Barn Owl Conté Crayon Drawings

Artist Statement

It was only upon reading Lunch Ticket’s call for submissions that I realized that the small cache of barn owl drawings I had made was a real “body of work.” Up until that point in time, I had shown the drawings to only one friend, and I had exhibited only one of the drawings. Looking at all of the drawings after a long time, I decided that they should be seen by more people.

Between 2012 and 2013, I worked intermittently on drawings of barn owls seen on my computer by means of a remote-viewing camera sponsored by The Cornell Lab of Ornithology. I did these drawings as a challenge to myself. I wanted to refine my skills in observation and manual dexterity and also use a material I had long ignored—Conté crayons.

I have always liked the pale, heart-shaped face and dark eyes of barn owls. They have a more “charismatic” appearance than fierce-looking yellow-eyed owls. (Barn owls are sometimes featured in popular Valentine’s Day imagery, but other owls make their appearance on Halloween.) Their long, featherless legs and large heads make them objects of anthropomorphization. This sentiment belies the fact that they are skilled predators.

The barn owl nest box seemed like a small theater to me. In this little wooden space I saw important parts of the life cycle of barn owls unfold—courtship, nesting, egg laying, hatching, prey delivery, development of plumage, and fledging. My earliest drawings gave the owls a cartoonish appearance as I interpreted their interactions and postures in human terms.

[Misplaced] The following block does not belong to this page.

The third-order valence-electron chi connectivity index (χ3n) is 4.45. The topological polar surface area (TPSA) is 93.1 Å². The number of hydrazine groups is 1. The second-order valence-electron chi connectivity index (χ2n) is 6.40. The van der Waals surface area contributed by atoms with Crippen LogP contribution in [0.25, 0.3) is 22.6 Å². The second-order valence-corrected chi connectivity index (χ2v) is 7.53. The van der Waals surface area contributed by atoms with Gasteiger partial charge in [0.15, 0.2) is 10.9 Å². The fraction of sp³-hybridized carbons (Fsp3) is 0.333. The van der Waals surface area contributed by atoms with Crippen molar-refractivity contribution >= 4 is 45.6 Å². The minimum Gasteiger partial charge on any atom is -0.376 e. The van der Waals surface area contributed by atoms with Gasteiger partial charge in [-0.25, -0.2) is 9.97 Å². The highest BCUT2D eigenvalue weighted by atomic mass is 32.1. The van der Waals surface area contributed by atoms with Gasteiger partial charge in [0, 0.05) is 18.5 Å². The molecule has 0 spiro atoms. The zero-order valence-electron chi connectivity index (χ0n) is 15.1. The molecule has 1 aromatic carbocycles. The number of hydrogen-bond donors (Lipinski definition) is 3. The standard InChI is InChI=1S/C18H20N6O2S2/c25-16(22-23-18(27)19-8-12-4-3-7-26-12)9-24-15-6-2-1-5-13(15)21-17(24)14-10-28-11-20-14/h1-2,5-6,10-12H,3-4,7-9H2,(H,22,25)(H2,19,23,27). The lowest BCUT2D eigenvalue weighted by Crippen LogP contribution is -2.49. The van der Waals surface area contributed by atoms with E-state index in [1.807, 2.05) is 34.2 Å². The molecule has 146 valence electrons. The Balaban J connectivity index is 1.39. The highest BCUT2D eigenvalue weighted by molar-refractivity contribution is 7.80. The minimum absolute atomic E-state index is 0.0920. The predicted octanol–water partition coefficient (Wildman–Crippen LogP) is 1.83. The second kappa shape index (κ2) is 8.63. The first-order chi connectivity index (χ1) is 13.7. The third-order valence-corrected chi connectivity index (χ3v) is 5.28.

As time passed I focused more on their ornithological development. The owlets pass through an “ugly duckling” phase as their covering of down is gradually replaced by the true feathers of barn owl plumage. This stage of their development leads to a more expressionistic type of drawing.

Conté crayons proved to be a very satisfying medium to work with. The shape of the crayon can be manipulated to create broad swaths of color for shading and defining form. It can be turned to use a sharp edge for a fine line. I lightened and toned some areas of drawing by using a kneaded eraser or a small piece of tape. Using only one color crayon, occasionally supplemented with white, I was able to create a genuine reflection of the subtle colors and patterns of barn owls.

Ellen HolloranEllen Halloran is a visual artist working in several media. She has worked as a metalsmith, jeweler, legal proofreader, writer, and art teacher. She developed and implemented art programs for child victims of sexual abuse, children who witnessed violence, and children recovering from traumatic events. These art programs were implemented in social service agencies in New York City. Her work has been seen in galleries and is in many private collections. She received a fellowship in painting from The Constance Saltonstall Foundation for the Arts. She has received numerous awards for her work, most recently “Best in Show” from Jacksonville State University, AL, for their 36th Annual Mini-Works on Paper in 2015.